Who, exactly, needs to read this book? The veteran whose memory is haunted by grim reminders of battle, who may be comforted to know that someone else remembers and understands; the young, who may harbor false, romantic notions of war as somehow glorious; the old, who may have forgotten the nature of battle and find it too easy to contemplate sending young troops out to new battle fields; those of us who have never experienced warfare, who need to grasp the ungilded reality of sudden death, irreparable wounds, enduring damage to body and soul, even— especially—to those who return alive. In fact, I can’t think of anyone who doesn’t need these poems, in this age of distant wars that touch us, the civilian population, only via electronic media and printed commentary.
As the widow of a World War II veteran, I recognize the narratives conveyed in these compelling poems: they recall incidents my late husband finally—reluctantly—learned to share with me and with our children, complete with unidentifiable able body parts, the death of real buddies with names and families, encounters with the enemy that remain in the memory—and the nightmares—for a lifetime, whether as threats or as reminders of our common humanity and vulnerability, which war wants us to forget.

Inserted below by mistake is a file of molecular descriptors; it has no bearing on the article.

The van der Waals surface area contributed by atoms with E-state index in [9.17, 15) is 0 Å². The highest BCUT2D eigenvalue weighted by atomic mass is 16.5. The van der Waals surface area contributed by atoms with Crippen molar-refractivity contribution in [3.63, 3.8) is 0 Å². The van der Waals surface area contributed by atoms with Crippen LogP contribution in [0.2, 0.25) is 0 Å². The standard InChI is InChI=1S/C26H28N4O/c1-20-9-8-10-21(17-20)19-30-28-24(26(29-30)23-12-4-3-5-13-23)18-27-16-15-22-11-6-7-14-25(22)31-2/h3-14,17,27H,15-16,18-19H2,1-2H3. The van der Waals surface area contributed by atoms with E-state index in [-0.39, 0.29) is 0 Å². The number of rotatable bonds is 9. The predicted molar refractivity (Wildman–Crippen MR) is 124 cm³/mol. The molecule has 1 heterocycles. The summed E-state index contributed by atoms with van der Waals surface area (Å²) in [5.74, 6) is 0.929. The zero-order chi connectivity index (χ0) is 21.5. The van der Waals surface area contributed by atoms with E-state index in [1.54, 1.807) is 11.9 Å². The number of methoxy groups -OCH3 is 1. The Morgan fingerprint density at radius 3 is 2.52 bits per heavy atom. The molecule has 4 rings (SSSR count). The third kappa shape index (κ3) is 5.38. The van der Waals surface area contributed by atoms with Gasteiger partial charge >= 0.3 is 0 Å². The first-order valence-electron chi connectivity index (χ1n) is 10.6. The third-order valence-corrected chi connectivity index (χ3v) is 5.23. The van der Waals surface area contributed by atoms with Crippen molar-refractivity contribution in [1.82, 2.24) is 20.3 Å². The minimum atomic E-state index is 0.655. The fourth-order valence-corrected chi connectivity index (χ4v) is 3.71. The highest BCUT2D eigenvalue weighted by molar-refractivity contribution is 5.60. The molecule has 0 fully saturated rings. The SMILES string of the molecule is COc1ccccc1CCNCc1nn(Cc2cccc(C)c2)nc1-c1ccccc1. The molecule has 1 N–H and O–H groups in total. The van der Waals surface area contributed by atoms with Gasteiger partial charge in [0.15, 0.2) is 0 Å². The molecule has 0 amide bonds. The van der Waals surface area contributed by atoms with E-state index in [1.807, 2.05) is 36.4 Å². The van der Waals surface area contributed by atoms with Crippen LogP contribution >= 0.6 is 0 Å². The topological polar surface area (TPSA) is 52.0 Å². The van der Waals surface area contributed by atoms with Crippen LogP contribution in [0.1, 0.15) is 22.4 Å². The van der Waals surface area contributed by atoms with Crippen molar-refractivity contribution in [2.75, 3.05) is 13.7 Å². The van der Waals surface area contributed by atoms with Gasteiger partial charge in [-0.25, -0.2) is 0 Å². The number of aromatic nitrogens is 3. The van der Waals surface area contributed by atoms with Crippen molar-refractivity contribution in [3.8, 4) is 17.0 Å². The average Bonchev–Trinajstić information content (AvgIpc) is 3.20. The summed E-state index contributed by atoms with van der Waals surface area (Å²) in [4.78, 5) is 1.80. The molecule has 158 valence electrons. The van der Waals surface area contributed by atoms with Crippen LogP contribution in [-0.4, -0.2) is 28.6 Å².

But there is so much more to this book, so much that anchors it in the universals of human experience outside of war, adding to its weight as lived history and its value as literature. There are civilians who wait and hope, go on with life after unspeakable losses, and themselves die. There are memories of a prairie childhood—the poet’s—that speak for the sweetness of life, the magnitude of the sacrifice made by those who don’t return. There are children and grandchildren whose presence broadens the focus of the book out to the future, raising questions about that future and our impact on it, and hinting at tentative promises.
H. C. Palmer has packed into this slender volume both the cost of war and the boundless beauty of peace on earth. Here is “After Driving Cattle in the Flint Hills,” in its entirety:
Tallgrass tangled in stirrups.
Cowhands leaning on long shadows.
After all these years,
I am still in love.
So should we all be.
Rhina P. Espaillat